Bangladesh scrapped IPO lottery. What are the benefits?

  • Farhan Fardaus, bdnews24.com
    Published: 2021-01-20 10:39:24 BdST

The Bangladesh Securities and Exchange Commission has changed the IPO rules to scrap the lottery system. That means the shares will be distributed among all applicants in a proportionate rate from April under the new rules.

Why has the SEC chosen this system? Market analysts say the new system will augur well for the stock market by preventing irrational share price hikes.

The regulator announced the decision to launch the new system on Dec 31 last year, saying it aims to encourage long-term investments in the capital market.

The new rules stipulate a new condition that an investor must have a minimum of Tk 20,000 investment in the secondary market to apply for IPO shares.

It will infuse fresh money into the market because the investors must put their funds first in the secondary market to get IPO, said SEC spokesman Mohammad Rezaul Karim.

A general investor must also apply for shares worth a minimum of Tk 10,000 from the IPO. They can also apply for investment of multiplications of Tk 10,000.

Mahmood Osman Imam, a professor at the Dhaka University’s finance department, said everyone will get shares under the new rules. “The share price will not rise irrationally during the IPO since there will be no auction,” he added.

Md Moniruzzaman, managing director of IDL Investments Ltd, agrees. “Ending the lottery system is a good decision. Everyone will get shares and the flow of issues will increase. Huge amounts of shares won’t end up in the hands of a few people. Share price will not increase unreasonably during IPO either.”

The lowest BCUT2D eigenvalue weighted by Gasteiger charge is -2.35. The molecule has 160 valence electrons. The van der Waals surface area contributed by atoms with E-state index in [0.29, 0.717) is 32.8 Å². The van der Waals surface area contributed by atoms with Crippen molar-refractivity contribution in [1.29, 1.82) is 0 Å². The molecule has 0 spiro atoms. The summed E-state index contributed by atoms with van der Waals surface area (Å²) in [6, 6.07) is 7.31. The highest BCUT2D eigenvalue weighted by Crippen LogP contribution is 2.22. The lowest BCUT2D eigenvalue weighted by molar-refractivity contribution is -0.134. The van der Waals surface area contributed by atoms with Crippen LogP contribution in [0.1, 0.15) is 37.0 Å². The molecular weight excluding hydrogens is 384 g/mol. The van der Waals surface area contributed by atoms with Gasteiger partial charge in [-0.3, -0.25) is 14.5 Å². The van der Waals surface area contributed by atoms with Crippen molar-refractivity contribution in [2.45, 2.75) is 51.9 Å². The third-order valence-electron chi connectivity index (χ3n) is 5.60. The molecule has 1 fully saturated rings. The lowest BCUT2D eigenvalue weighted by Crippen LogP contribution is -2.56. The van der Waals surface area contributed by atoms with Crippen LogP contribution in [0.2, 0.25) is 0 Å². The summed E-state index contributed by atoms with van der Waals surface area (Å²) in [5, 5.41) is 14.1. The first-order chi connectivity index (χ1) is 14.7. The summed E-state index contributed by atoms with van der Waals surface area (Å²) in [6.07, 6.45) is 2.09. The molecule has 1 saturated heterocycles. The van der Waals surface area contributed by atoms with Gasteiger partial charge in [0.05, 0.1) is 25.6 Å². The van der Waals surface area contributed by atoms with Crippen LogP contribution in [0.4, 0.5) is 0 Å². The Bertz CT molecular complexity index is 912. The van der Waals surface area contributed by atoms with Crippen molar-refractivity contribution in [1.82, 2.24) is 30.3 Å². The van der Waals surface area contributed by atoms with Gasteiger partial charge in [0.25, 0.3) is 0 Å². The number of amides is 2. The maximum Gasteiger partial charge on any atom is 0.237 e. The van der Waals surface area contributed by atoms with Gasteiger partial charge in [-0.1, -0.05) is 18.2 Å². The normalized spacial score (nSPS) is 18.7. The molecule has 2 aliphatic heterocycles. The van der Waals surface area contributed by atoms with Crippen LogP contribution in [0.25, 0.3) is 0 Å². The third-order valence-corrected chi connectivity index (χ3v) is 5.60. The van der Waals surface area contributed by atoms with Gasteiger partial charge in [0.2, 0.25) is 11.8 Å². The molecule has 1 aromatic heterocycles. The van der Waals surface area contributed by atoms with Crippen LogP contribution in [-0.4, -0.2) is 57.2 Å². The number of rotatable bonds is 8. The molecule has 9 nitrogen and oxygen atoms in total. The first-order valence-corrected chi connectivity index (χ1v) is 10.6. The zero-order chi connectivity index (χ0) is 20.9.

The market regulator says the new system aims to encourage long-term investment.

The market regulator says the new system aims to encourage long-term investment.

Moniruzzaman believes the new rules will create a new class of investors who want to make long-term investments.

Many investors wait for new IPOs and apply through the lottery by creating several BO accounts with ID cards of people close to them. After they succeed in the lottery, these investors sell off the shares and leave the market when the prices are at a high.

Such investors are called “IPO hunters”. General investors sometimes lose in the lottery as they are crowded out by such “IPO hunters”.

M Sadiqul Islam, another professor at Dhaka University’s finance department, thinks the abolishment of the lottery system will also put an end to the dominance of these “IPO hunters”.

Mostaque Ahmed Sadeque, managing director of brokerage house Investment Promotion Services Ltd, said, “Those who invest only in IPOs do not belong to the market. Many of them never invest in the secondary market.”

“Now everyone must invest at least Tk 20,000 in the secondary market first to invest in IPO. It will impact the stock market positively as everyone will try to make long-term investments.”